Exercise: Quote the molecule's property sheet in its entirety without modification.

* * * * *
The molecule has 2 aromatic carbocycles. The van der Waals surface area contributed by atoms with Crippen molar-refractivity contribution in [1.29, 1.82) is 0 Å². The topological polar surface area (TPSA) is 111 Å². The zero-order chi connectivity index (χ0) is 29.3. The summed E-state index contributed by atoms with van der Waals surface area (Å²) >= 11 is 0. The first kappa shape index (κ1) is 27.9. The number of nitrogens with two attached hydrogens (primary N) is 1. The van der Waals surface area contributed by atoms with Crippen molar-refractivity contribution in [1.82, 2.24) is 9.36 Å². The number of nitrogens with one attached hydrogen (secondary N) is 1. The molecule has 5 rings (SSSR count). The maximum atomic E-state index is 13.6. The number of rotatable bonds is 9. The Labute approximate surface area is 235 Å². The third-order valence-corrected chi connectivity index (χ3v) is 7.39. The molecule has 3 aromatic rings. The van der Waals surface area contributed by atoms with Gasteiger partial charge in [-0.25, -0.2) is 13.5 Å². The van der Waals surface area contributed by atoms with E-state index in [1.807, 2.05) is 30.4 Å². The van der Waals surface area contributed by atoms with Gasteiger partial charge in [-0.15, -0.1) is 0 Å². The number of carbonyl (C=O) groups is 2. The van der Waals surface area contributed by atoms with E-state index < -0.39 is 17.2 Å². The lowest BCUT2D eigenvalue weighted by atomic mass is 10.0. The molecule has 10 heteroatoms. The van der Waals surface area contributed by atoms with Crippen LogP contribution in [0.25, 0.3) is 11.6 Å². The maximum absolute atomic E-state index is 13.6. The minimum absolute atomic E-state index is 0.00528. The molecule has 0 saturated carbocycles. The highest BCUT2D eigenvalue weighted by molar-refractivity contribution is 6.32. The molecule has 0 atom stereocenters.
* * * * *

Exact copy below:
The molecule has 2 aromatic carbocycles. The van der Waals surface area contributed by atoms with Crippen molar-refractivity contribution in [1.29, 1.82) is 0 Å². The topological polar surface area (TPSA) is 111 Å². The zero-order chi connectivity index (χ0) is 29.3. The summed E-state index contributed by atoms with van der Waals surface area (Å²) >= 11 is 0. The first kappa shape index (κ1) is 27.9. The number of nitrogens with two attached hydrogens (primary N) is 1. The van der Waals surface area contributed by atoms with Crippen molar-refractivity contribution in [1.82, 2.24) is 9.36 Å². The number of nitrogens with one attached hydrogen (secondary N) is 1. The molecule has 5 rings (SSSR count). The maximum atomic E-state index is 13.6. The number of rotatable bonds is 9. The Labute approximate surface area is 235 Å². The third-order valence-corrected chi connectivity index (χ3v) is 7.39. The molecule has 3 aromatic rings. The van der Waals surface area contributed by atoms with Gasteiger partial charge in [-0.25, -0.2) is 13.5 Å². The van der Waals surface area contributed by atoms with E-state index in [1.807, 2.05) is 30.4 Å². The van der Waals surface area contributed by atoms with Gasteiger partial charge in [-0.15, -0.1) is 0 Å². The number of carbonyl (C=O) groups is 2. The van der Waals surface area contributed by atoms with E-state index < -0.39 is 17.2 Å². The lowest BCUT2D eigenvalue weighted by atomic mass is 10.0. The molecule has 10 heteroatoms. The van der Waals surface area contributed by atoms with Crippen LogP contribution in [0.25, 0.3) is 11.6 Å². The maximum absolute atomic E-state index is 13.6. The minimum absolute atomic E-state index is 0.00528. The molecule has 0 saturated carbocycles. The highest BCUT2D eigenvalue weighted by molar-refractivity contribution is 6.32. The molecule has 0 atom stereocenters.